Obligatory Vegan Protein Post

Word Count: 1200 |  Time to Read: 6 minutes

I’ll soon be coming up on four and a half years of veganism. That’s 54 months worth of eating nothing but plants, plants, plants. (In total, I have avoided eating nearly 1,000 animals in that timespan.)

In those four years, the question that I’ve fielded most deals with my consumption of protein. Specifically, how do I get enough of it?

Whether a result of misinformed parents or misguided information perpetuated by governments, it’s a deeply-rooted idea in Western society that a plant-based diet cannot provide the required nutrients, namely protein, that an omnivorous diet otherwise would.

However, recent research has proved this notion to be entirely baseless. Not only do plants supply adequate amounts of protein, one does not even have to ‘combine proteins’ with meals like beans and rice to order to gain a ‘complete’ protein, which contains all nine essential amino acids.

The Internet is currently flush with articles about the best vegan protein sources and how one can most easily get the appropriate amount of protein within 24 hours. But, as is true when you search for anything on the Internet, you’re going to get a lot of misinformation.

There’s a somewhat misleading statistic I’m fond of:

  • For every 100 calories of beef, you consume about 5-6 grams of protein
  • For every 100 calories of broccoli, you consume about 9-11 grams of protein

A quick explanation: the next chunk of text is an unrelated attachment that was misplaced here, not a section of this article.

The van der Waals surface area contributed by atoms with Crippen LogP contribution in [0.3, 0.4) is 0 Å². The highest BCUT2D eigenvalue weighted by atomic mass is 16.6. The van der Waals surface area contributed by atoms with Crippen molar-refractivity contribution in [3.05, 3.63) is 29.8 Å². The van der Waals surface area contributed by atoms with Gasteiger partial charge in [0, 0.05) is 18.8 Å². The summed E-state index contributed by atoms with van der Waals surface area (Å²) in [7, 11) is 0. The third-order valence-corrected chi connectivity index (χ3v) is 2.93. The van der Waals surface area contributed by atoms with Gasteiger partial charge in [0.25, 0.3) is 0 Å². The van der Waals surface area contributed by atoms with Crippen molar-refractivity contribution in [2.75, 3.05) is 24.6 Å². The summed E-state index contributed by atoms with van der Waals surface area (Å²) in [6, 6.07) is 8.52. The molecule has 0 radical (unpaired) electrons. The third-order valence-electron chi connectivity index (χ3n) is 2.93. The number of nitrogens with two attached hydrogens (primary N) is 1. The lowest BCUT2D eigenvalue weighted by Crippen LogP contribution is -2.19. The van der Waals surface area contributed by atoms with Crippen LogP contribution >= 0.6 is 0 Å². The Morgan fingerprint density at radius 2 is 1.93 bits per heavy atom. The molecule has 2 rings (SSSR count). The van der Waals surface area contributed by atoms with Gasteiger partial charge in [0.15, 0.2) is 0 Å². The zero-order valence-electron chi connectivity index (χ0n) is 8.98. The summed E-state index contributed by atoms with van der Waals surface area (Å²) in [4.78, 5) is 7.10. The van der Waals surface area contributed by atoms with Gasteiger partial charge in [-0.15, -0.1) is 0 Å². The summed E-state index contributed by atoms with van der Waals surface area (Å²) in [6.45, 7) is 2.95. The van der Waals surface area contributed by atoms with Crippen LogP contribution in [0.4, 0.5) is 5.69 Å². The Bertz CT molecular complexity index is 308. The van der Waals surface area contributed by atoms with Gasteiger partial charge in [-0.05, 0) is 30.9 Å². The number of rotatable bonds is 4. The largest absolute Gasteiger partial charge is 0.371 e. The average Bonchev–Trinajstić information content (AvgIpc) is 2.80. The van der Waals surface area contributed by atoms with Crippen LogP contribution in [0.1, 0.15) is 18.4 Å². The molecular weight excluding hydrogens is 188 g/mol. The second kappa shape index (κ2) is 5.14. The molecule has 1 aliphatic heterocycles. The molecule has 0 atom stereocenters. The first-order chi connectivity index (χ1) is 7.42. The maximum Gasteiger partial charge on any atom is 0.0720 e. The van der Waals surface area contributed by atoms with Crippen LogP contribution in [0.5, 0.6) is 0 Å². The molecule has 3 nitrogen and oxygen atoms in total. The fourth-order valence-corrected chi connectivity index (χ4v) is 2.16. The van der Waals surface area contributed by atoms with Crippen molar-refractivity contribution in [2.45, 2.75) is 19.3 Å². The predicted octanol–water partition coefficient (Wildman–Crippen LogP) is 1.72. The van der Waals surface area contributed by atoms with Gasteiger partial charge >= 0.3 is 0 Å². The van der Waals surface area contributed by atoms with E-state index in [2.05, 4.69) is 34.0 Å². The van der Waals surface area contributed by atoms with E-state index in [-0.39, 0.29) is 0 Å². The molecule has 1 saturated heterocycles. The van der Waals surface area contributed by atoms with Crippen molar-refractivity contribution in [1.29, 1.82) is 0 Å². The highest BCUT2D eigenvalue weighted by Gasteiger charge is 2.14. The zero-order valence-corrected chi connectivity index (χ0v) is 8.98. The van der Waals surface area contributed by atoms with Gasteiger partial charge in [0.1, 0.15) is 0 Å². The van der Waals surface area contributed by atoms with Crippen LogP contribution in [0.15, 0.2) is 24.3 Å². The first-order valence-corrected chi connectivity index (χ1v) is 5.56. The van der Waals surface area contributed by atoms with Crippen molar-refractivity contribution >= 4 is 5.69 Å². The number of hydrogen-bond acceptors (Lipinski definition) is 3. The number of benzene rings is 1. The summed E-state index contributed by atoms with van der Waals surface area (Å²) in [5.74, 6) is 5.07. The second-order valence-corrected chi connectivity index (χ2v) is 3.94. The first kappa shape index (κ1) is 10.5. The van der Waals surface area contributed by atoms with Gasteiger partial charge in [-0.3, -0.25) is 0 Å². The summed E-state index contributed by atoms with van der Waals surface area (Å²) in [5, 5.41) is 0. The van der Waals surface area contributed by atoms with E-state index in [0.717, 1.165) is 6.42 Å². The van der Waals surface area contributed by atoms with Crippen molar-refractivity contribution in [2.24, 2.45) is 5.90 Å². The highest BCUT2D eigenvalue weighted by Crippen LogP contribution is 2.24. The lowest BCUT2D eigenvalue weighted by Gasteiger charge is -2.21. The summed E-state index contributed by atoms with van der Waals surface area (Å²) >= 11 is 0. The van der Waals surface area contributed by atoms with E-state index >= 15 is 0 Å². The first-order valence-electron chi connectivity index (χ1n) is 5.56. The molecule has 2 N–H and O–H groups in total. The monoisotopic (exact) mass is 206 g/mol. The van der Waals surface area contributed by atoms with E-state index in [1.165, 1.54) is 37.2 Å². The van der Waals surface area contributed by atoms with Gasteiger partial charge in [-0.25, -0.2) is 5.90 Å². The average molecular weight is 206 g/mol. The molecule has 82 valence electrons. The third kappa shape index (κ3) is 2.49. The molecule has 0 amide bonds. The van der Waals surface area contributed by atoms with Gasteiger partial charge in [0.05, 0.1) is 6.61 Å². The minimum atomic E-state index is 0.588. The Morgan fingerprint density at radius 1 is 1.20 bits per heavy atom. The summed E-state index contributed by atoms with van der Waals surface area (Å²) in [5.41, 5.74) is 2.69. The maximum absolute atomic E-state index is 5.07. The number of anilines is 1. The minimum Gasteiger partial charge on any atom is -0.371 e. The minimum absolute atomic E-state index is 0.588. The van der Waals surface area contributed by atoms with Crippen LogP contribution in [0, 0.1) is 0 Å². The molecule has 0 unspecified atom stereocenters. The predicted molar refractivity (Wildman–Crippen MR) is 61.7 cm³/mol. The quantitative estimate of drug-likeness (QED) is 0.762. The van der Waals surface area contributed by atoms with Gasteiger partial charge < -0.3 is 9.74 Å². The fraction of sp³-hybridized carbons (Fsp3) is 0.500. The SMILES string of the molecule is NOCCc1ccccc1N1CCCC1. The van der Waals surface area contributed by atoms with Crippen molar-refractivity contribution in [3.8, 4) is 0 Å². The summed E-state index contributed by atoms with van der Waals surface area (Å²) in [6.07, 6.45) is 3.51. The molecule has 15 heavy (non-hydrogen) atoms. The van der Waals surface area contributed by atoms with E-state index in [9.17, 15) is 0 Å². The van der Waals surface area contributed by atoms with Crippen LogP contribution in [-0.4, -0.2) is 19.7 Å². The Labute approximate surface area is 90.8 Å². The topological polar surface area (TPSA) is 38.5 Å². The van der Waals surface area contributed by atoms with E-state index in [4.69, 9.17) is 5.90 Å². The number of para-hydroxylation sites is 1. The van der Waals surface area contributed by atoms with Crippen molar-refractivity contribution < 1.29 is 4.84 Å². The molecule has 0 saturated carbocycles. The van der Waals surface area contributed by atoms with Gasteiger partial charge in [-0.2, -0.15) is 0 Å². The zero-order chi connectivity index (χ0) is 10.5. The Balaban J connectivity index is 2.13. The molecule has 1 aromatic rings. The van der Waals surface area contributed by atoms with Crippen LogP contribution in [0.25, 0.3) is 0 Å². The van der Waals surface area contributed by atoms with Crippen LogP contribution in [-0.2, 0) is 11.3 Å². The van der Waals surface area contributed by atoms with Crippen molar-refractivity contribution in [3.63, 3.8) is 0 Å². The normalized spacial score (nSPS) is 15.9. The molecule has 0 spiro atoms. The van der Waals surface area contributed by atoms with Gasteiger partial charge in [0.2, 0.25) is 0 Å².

Seems like a no-brainer, right? Swap your steak for some skewers of broccoli and you’re set.

Keep in mind, however, that broccoli is by no means a caloric food. To consume 100 calories worth, you’d have to eat more than three servings of the green flowery plant. While there are undoubtedly benefits to doing so (you also gain large amounts of dietary fiber, potassium, vitamin A, and vitamin C), most people are down for one serving at most.

Thus, while vegetables are definitely nutritious and can potentially provide protein, they are by no means the end-all when it comes to a plant-based diet.

Before expanding on vegan protein sources, I want to address the topic of protein itself– what exactly is the right amount and how much is too much?

Protein for Dummies

If you don’t already know, I am by no means a certified nutritionist and I’m not going to pretend to be one. I’ll put links to the organizations where the information below is from.

Sedentary Individuals:

  • Based on research by the World Health Organization, one needs about .8 grams of protein for every kilogram of weight. They define the average male1 as needing 56 grams of protein a day while the average female needs 46 grams.

Keep in mind that these figures are often said to be the bare bones minimum for protein consumption, below which one experiences a decrease in muscle mass, the speed of nerve transmission, and the synthesization of blood cells. Not fun.

Athletes:

  • Based on a 2011 study by the National Institutes of Health, endurance athletes, using the same ‘average’ measure as above, require about 90-120 grams of protein daily for optimal performance. (That’s 1.3-1.8 grams of protein per kilogram of weight.)

Bodybuilders:

  • According to bodybuilding.com, which is actually somewhat reputable, the average male bodybuilder needs upwards of 150 grams of protein per day to maintain optimal muscle growth. (2.0 grams of protein per kilogram of weight and above.)

Note that after my experience with bulking, I have many qualms with the ‘sport’ of bodybuilding, which I’ll save for another post.

Protein is the Answer

Granted that over 40% of Americans can be classified as sedentary2, holding down desk jobs and (unfortunately) having few opportunities to exercise on a daily basis, and consume meat two or three times a day3, they are well exceeding the baseline amount for protein consumption. In fact, American adults ages 19-30 years old eat about 91 grams of protein4 on a daily basis, an amount that should be reserved only for true endurance athletes.